With three minutes remaining in the second frame, Laganiere took a puck in the right circle and moved into the slot. He then moved past a defender and fired quick shot to beat Bonar for a hat trick. Fans at Ingalls Rink threw a shower of hats on the ice accordingly.

    It appeared Princeton had taken its final punch ith the score at 5–2 going into the third period. But the Tigers had a little more fight left in them as Michael Sdao scored less than a minute into the final frame.

    The score remained at 5–3 for almost 17 minutes until the Bulldogs put pesky Princeton away for good. Captain Brian O’Neill ’12 hit a diving empty netter, and Clint Bourbonais ’14 scored Yale’s second power play goal of the night to send Yale home with the victory.

    Princeton continually fought back on the scoreboard, but the Tigers also got physics in refusal to go home without a fight. The Orange and Black committed ten infractions, and the Elis scored two power play goals in seven tries.

    The Tigers lost their tempers in the last two minutes, as they were called for four penalties after the 18 minute mark. With 1:58 left, Princeton defenseman Michael Sdao and Yale defenseman Gus Young ’14 were both ejected after Young provoked Sdao into checking him to the ice following the whistle.

    On the other side of special teams play, the Yale penalty kill looked as good as it has all season and will be crucial when the team travels to Harvard next weekend. Princeton went just 1–8 on the power play.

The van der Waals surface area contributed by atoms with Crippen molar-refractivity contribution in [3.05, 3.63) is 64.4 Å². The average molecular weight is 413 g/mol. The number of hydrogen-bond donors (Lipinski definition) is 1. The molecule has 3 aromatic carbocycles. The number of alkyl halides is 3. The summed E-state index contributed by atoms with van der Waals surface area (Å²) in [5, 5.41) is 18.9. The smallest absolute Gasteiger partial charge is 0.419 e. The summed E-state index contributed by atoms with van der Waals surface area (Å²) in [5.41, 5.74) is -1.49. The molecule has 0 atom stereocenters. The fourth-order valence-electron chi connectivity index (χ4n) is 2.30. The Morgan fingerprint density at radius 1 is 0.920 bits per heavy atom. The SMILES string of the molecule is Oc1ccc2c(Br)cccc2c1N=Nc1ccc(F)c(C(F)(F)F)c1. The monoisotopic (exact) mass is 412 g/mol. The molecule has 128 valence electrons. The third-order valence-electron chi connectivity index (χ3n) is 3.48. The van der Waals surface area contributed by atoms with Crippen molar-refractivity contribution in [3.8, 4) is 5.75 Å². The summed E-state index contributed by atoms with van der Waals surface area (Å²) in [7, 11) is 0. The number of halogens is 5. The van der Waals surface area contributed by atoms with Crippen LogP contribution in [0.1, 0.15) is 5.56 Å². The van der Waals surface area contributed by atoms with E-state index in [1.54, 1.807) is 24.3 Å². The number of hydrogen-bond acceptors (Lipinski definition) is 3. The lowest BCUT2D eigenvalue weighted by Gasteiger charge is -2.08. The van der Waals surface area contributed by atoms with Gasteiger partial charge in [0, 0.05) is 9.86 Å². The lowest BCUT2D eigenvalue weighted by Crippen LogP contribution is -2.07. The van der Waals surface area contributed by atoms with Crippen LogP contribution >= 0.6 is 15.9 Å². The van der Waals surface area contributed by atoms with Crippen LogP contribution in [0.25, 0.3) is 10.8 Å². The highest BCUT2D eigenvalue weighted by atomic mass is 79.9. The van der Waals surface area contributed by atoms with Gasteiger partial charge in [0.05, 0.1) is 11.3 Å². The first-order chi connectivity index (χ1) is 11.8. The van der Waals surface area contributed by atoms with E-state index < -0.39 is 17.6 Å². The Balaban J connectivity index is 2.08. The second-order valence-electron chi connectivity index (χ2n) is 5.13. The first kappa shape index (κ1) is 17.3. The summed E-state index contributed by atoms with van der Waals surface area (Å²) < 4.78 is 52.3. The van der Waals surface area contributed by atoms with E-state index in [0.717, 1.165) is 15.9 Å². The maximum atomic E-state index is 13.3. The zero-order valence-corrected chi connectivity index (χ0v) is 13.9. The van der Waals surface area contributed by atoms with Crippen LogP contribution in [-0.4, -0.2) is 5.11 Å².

Jeff Malcolm ’13 stepped up big in net for the Elis. Although he had not started since Feb. 11, Malcolm got the call tonight and made 27 saves. Although Maricic has played well down the stretch, Malcolm’s performance gives head coach Keith Allain ’80 something to think about for next weekend.

    The Bulldogs will travel to Cambridge next weekend to take on Harvard in a three-game series for a chance to advance to the ECAC semifinals in Atlantic City, N.J.

  5. M. HOCKEY | Elis clinch home ice

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    It’s playoff time.

    The men’s hockey team (13–13–3, 10–10–2 ECAC) beat Princeton and tied Quinnipiac over the weekend in its final regular season games and ensured it will play Princeton at home in the first round of the ECAC playoffs this weekend. The Bulldogs went 3–0–1 over their last four games and finished sixth in the 12-team ECAC. Forward Jesse Root ’14 said the team is happy to end the regular season on a high note, but remains cautious for the playoffs.

    “It’s great to build up momentum, but when the playoffs start, you start from scratch.” Root said. “These are a couple of big games, and they’ll be tough.”

    For the Bulldogs this weekend, it was a grizzled veteran who stepped up one night and a rising star who stepped up the next. The Elis cruised to a 5–2 victory over Princeton (8–14–7, 6–12–4) on Friday night behind a goal and three assists from captain Brian O’Neill ’12. Saturday, they battled Quinnipiac (17–11–6, 9–8–5) to a 2–2 draw behind two goals from forward Jesse Root ’14. to the rubber in traffic and found Root, who picked out Laganiere for his second of the game.